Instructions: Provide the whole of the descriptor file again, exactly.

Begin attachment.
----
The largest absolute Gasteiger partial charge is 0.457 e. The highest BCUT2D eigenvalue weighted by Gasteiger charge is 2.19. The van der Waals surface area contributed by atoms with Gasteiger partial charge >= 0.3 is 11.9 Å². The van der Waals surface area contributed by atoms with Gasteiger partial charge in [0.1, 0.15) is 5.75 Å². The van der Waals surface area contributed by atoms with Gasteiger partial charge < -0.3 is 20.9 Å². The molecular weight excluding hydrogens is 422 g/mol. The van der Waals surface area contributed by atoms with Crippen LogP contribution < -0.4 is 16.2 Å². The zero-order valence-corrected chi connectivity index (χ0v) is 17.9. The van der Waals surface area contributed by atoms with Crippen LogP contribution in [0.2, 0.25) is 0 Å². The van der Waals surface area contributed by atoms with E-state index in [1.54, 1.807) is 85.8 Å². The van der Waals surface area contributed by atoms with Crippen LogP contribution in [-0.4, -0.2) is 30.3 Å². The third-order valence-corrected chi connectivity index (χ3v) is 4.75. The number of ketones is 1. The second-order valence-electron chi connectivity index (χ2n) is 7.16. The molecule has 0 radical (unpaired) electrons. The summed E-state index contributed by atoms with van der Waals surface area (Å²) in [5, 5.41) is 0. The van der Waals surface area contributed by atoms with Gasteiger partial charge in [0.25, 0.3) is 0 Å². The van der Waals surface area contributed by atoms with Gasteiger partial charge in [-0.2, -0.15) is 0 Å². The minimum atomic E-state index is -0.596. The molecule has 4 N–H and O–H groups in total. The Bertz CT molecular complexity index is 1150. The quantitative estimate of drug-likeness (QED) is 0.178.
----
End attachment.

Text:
The largest absolute Gasteiger partial charge is 0.457 e. The highest BCUT2D eigenvalue weighted by Gasteiger charge is 2.19. The van der Waals surface area contributed by atoms with Gasteiger partial charge >= 0.3 is 11.9 Å². The van der Waals surface area contributed by atoms with Gasteiger partial charge in [0.1, 0.15) is 5.75 Å². The van der Waals surface area contributed by atoms with Gasteiger partial charge < -0.3 is 20.9 Å². The molecular weight excluding hydrogens is 422 g/mol. The van der Waals surface area contributed by atoms with Crippen LogP contribution < -0.4 is 16.2 Å². The zero-order valence-corrected chi connectivity index (χ0v) is 17.9. The van der Waals surface area contributed by atoms with Crippen LogP contribution in [0.2, 0.25) is 0 Å². The van der Waals surface area contributed by atoms with E-state index in [1.54, 1.807) is 85.8 Å². The van der Waals surface area contributed by atoms with Crippen LogP contribution in [-0.4, -0.2) is 30.3 Å². The third-order valence-corrected chi connectivity index (χ3v) is 4.75. The number of ketones is 1. The second-order valence-electron chi connectivity index (χ2n) is 7.16. The molecule has 0 radical (unpaired) electrons. The summed E-state index contributed by atoms with van der Waals surface area (Å²) in [5, 5.41) is 0. The van der Waals surface area contributed by atoms with Gasteiger partial charge in [0.25, 0.3) is 0 Å². The van der Waals surface area contributed by atoms with Gasteiger partial charge in [-0.2, -0.15) is 0 Å². The minimum atomic E-state index is -0.596. The molecule has 4 N–H and O–H groups in total. The Bertz CT molecular complexity index is 1150. The quantitative estimate of drug-likeness (QED) is 0.178.